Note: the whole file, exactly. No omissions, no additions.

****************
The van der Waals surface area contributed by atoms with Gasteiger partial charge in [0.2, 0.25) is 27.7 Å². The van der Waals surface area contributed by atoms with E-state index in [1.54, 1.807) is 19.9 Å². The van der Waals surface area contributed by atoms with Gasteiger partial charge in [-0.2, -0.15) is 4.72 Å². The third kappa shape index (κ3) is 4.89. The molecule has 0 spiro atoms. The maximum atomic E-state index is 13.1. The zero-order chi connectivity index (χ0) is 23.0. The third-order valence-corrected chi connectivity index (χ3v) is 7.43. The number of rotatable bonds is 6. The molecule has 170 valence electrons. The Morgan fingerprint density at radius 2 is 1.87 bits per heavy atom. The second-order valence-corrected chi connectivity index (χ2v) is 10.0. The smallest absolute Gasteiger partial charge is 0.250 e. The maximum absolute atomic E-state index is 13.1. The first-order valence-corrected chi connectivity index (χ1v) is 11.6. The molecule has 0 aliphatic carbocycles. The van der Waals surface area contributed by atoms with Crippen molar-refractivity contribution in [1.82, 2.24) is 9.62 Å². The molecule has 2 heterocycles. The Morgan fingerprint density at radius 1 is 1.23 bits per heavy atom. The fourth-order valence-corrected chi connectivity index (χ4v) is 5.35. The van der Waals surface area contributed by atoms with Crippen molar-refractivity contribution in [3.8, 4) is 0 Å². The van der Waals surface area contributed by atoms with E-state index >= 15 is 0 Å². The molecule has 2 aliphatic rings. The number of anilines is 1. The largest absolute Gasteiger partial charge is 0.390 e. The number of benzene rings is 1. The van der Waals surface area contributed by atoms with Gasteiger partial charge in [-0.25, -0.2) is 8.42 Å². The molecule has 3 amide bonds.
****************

The van der Waals surface area contributed by atoms with Gasteiger partial charge in [0.2, 0.25) is 27.7 Å². The van der Waals surface area contributed by atoms with E-state index in [1.54, 1.807) is 19.9 Å². The van der Waals surface area contributed by atoms with Gasteiger partial charge in [-0.2, -0.15) is 4.72 Å². The third kappa shape index (κ3) is 4.89. The molecule has 0 spiro atoms. The maximum atomic E-state index is 13.1. The zero-order chi connectivity index (χ0) is 23.0. The third-order valence-corrected chi connectivity index (χ3v) is 7.43. The number of rotatable bonds is 6. The molecule has 170 valence electrons. The Morgan fingerprint density at radius 2 is 1.87 bits per heavy atom. The second-order valence-corrected chi connectivity index (χ2v) is 10.0. The smallest absolute Gasteiger partial charge is 0.250 e. The maximum absolute atomic E-state index is 13.1. The first-order valence-corrected chi connectivity index (χ1v) is 11.6. The molecule has 0 aliphatic carbocycles. The van der Waals surface area contributed by atoms with Crippen molar-refractivity contribution in [1.82, 2.24) is 9.62 Å². The molecule has 2 heterocycles. The Morgan fingerprint density at radius 1 is 1.23 bits per heavy atom. The fourth-order valence-corrected chi connectivity index (χ4v) is 5.35. The van der Waals surface area contributed by atoms with Crippen molar-refractivity contribution in [3.8, 4) is 0 Å². The van der Waals surface area contributed by atoms with E-state index >= 15 is 0 Å². The molecule has 2 aliphatic rings. The number of anilines is 1. The largest absolute Gasteiger partial charge is 0.390 e. The number of benzene rings is 1. The van der Waals surface area contributed by atoms with Gasteiger partial charge in [-0.25, -0.2) is 8.42 Å². The molecule has 3 amide bonds.